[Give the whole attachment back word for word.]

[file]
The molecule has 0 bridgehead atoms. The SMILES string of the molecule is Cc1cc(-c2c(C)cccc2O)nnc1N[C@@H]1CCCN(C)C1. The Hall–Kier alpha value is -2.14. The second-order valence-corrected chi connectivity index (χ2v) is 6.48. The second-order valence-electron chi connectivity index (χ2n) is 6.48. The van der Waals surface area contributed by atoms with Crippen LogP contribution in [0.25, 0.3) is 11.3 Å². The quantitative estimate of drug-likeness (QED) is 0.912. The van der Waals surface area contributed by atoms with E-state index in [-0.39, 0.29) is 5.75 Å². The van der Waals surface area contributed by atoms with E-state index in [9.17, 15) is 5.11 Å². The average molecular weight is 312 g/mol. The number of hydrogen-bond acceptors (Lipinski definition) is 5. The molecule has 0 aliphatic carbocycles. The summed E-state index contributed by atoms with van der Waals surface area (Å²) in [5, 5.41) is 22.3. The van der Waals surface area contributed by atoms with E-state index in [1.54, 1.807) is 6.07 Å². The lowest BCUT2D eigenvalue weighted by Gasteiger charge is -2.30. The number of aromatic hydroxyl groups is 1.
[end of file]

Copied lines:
The molecule has 0 bridgehead atoms. The SMILES string of the molecule is Cc1cc(-c2c(C)cccc2O)nnc1N[C@@H]1CCCN(C)C1. The Hall–Kier alpha value is -2.14. The second-order valence-corrected chi connectivity index (χ2v) is 6.48. The second-order valence-electron chi connectivity index (χ2n) is 6.48. The van der Waals surface area contributed by atoms with Crippen LogP contribution in [0.25, 0.3) is 11.3 Å². The quantitative estimate of drug-likeness (QED) is 0.912. The van der Waals surface area contributed by atoms with E-state index in [-0.39, 0.29) is 5.75 Å². The van der Waals surface area contributed by atoms with E-state index in [9.17, 15) is 5.11 Å². The average molecular weight is 312 g/mol. The number of hydrogen-bond acceptors (Lipinski definition) is 5. The molecule has 0 aliphatic carbocycles. The summed E-state index contributed by atoms with van der Waals surface area (Å²) in [5, 5.41) is 22.3. The van der Waals surface area contributed by atoms with E-state index in [1.54, 1.807) is 6.07 Å². The lowest BCUT2D eigenvalue weighted by Gasteiger charge is -2.30. The number of aromatic hydroxyl groups is 1.